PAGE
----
Saturday, December 30, 2017

The gift of family (Pope St. John Paul II)

   To gather round the Bethlehem grotto contemplating there the Holy Family enables us to appreciate the gift of family intimacy in a special way, and spurs us to offer human warmth and concrete solidarity in those unfortunately numerous situations which, for various reasons, lack peace, harmony, in a word, lack family.

--Pope St. John Paul II
Angelus, December 29, 1996 

Image source 1:  Gerard von Honthorst, Adoration of the Child (1620)
Image source 2:  Kelly Lattimore, Refugees:  La Sagrada Familia (2017), 

Friday, December 29, 2017

We are not alone on our journey (Henri Nouwen)

   God came to us because he wanted to join us on the road, to listen to our story, and to help us realize that we are not walking in circles but moving towards the house of peace and joy.  This is the great mystery of Christmas that continues to give us comfort and consolation:  we are not alone on our journey.  The God of love who gave us life sent his only Son to be with us at all times and in all places, so that we never have to feel lost in our struggles but always can trust that he walks with us.

   The challenge is to let God be who he wants to be.  A part of us clings to our aloneness and does not allow God to touch us where we are most in pain.  Often we hide from him precisely those places in ourselves where we feel guilty, ashamed, confused, and lost.  Thus we do not give him a chance to be with us whee we feel most alone.

   Christmas is the renewed invitation not to be afraid and to let him – whose love is greater than our own hearts and minds can comprehend – be our companion.

--Henri Nouwen, ¡Gracias!

Thursday, December 28, 2017

Sunday Gospel Reflection, December 31, 2017: Descendants as numerous as the stars in the sky...

What does the family of God look like?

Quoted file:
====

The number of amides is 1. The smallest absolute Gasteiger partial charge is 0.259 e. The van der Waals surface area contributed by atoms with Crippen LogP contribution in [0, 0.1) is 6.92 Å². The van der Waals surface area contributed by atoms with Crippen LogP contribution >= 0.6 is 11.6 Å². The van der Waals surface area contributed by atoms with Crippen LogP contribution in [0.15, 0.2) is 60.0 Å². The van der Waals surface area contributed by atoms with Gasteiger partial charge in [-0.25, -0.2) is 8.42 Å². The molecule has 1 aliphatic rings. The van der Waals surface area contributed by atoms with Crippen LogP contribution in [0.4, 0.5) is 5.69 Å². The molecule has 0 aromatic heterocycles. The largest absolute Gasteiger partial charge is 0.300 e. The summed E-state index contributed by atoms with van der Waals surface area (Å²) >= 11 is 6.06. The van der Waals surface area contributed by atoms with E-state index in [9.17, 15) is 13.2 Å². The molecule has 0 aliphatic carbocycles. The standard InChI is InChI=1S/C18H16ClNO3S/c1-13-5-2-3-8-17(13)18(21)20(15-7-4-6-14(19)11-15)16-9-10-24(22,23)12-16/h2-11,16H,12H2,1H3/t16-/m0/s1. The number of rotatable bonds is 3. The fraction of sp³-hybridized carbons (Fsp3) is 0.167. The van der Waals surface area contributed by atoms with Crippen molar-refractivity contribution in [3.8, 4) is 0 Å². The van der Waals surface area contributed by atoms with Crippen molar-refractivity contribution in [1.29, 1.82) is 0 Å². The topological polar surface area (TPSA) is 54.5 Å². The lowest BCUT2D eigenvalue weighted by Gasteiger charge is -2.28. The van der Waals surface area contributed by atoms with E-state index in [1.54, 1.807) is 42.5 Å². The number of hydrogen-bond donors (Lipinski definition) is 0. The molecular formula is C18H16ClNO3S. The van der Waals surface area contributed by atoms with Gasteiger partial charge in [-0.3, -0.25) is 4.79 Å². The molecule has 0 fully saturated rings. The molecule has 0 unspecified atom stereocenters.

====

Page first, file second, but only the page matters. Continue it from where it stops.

When, in Luke’s Gospel, Mary and Joseph take the baby Jesus to the temple to present him to the Lord, they are reaffirming their participation in the extraordinary covenant which God has repeatedly established with God’s people.  As we know from the story of Abram (later Abraham) in Genesis, God, who created us out of love, showers blessings on those who are open to his invitation.  Abraham trusts that the Lord will make his own issue, his future son Isaac, his heir, but God’s promise is more extraordinary still:  Abraham’s descendants, the Letter to the Hebrews tells us, will be as numerous as the stars in the sky and as countless as the sands on the seashore.  Faithful to God’s covenant, Abraham is in right relationship with God; that righteousness (or right relationship) is born of God’s love for his own, a covenant love, Psalm 105 tells us, that the Lord remembers forever, even though humankind may forget it.  

   Mary and Joseph likewise trust in God's plan.  The Feast of the Holy Family of Jesus, Mary, and Joseph is a celebration of the covenant, of the love relationship between humankind and God, of the ties that bind us to God as well as to one another.  The Incarnation – Jesus, divine yet born in all his humanity to very human parents – is the ultimate manifestation of God’s covenant, as the prophet Simeon recognizes upon taking the child Jesus into his arms:  my eyes have seen your salvation, Simeon says.  The presence of Simeon and the prophetess Anna in this scene reinforce the familial nature of the event, as their voices reaffirm that the invitation of God to covenant creates a family, a love relationship, that goes beyond the immediately biological.  The Holy Family is our family; God’s love for us is parental, loving, compassionate.  The Feast of the Holy Family reminds us of our place in God’s family, and celebrates the love that is ours thanks to the extraordinary invitation of the Lord to join him as witnesses to the redemption available to all humankind.

Image source:  Wordle (